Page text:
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L.A. THEN AND NOW

A Lonely Bid to Refurbish Long-Neglected Cemetery

May 04, 2003|Cecilia Rasmussen

By the mid-1970s, Ft. MacArthur had become part of Angels Gate Park, and its military dog cemetery had fallen into disrepair. Graves had been vandalized and tombstones toppled and broken.

A life-size bronze of a German shepherd guarding the graveyard had been stolen, as had plaques with dogs' names and service records.

Concerned over the degradation, a small group of military historians has waged a lonely, and so far unsuccessful, campaign to spruce it up.

"There should be enough passion and respect in this town for a better place for these war heroes, but all this cemetery gets is vandalized when it should have national status," said Steve Nelson, director of the Ft. MacArthur Museum.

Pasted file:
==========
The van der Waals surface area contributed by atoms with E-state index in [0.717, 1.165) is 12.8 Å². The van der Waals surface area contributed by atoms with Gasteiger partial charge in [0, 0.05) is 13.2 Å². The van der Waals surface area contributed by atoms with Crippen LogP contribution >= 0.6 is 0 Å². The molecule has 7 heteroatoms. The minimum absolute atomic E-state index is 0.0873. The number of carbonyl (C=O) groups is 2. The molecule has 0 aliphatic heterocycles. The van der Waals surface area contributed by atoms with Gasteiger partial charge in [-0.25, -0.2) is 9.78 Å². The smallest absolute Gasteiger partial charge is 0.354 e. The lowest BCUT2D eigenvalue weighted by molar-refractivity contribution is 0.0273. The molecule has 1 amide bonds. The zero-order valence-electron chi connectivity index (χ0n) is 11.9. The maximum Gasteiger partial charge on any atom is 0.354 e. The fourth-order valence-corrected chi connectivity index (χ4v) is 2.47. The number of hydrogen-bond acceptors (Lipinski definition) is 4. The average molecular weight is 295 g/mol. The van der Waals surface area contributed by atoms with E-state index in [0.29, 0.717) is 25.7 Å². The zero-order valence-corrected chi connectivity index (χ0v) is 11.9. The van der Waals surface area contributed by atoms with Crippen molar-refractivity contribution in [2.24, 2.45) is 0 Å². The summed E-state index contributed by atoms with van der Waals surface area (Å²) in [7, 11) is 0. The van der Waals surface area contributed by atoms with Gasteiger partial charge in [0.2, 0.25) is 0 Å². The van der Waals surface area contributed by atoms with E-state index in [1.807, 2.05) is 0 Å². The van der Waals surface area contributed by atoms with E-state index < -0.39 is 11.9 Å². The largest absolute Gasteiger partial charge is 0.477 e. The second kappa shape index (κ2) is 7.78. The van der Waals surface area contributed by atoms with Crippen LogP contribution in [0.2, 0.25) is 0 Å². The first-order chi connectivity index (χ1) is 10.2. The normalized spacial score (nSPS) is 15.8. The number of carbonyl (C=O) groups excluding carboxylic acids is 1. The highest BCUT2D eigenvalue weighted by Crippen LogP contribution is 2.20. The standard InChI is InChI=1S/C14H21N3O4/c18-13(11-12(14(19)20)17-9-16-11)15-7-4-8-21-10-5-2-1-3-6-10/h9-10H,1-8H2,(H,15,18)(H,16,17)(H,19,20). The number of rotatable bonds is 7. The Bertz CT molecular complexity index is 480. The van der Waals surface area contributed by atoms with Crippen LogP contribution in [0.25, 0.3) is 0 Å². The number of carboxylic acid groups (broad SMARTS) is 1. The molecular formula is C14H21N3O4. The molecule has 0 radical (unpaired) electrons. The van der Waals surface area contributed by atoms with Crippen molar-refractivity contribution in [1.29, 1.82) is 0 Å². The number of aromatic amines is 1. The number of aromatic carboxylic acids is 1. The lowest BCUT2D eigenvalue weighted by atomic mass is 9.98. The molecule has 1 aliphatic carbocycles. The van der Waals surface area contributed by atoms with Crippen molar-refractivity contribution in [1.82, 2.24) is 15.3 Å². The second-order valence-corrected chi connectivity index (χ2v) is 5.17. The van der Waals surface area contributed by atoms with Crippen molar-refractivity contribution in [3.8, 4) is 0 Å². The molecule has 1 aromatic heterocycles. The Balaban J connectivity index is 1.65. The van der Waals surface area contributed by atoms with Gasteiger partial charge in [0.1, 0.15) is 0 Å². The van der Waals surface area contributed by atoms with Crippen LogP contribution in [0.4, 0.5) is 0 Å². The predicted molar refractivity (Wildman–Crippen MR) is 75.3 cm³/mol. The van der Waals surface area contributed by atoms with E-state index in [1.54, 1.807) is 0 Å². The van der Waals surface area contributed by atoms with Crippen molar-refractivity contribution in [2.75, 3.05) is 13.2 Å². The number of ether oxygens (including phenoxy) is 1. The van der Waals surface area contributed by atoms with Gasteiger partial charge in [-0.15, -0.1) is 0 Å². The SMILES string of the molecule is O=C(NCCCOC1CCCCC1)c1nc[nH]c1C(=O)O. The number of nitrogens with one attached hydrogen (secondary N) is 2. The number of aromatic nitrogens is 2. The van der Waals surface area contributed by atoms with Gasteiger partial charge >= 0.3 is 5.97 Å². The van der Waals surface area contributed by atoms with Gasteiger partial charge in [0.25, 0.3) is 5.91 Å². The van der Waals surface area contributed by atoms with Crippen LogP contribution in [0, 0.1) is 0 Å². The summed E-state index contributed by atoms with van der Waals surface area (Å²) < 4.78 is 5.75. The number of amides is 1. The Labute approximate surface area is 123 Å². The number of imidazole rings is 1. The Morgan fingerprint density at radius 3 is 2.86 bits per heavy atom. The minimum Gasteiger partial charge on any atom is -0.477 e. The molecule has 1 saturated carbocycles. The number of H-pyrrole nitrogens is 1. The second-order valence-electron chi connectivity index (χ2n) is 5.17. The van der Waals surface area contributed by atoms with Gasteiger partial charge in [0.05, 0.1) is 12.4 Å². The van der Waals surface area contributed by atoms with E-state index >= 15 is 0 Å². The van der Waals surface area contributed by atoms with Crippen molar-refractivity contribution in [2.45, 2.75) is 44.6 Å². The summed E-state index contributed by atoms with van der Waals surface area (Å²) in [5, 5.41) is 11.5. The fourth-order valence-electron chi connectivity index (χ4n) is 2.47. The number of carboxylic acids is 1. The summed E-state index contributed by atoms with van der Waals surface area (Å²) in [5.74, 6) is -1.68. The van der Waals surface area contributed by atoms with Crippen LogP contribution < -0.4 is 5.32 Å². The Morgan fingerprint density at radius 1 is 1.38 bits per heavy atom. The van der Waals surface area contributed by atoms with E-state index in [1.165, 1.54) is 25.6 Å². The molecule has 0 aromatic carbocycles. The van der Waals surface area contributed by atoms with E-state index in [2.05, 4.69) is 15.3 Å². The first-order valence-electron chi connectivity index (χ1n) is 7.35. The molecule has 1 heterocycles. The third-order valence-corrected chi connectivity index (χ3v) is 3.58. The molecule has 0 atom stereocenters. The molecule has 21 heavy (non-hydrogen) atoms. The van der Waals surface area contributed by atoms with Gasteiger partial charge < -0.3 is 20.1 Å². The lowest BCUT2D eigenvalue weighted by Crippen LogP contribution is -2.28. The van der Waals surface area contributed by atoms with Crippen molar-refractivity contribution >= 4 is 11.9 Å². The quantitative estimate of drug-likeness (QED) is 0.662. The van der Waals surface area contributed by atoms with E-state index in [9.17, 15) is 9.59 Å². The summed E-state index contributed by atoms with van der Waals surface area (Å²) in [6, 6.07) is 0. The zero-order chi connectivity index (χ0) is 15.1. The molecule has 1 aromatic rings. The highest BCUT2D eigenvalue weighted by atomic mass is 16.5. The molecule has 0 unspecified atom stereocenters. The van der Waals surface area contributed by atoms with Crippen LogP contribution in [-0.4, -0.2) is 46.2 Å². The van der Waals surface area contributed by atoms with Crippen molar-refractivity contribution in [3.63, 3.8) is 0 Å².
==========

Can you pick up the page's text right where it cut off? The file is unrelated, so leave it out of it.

Dennis Piotrowski, the museum's archivist, agreed. "We are very proud of our war dogs, our K-9 Commandos and sentries who in their own selfless way helped defend Los Angeles and America," he said. "This is why the cemetery is very special, and why we consider this sacred ground."

Few if any of the dogs died in battle. Instead, they were put to death upon retirement under a now-ended military policy that refused to place trained attack dogs in civilian homes.

-- Cecilia Rasmussen

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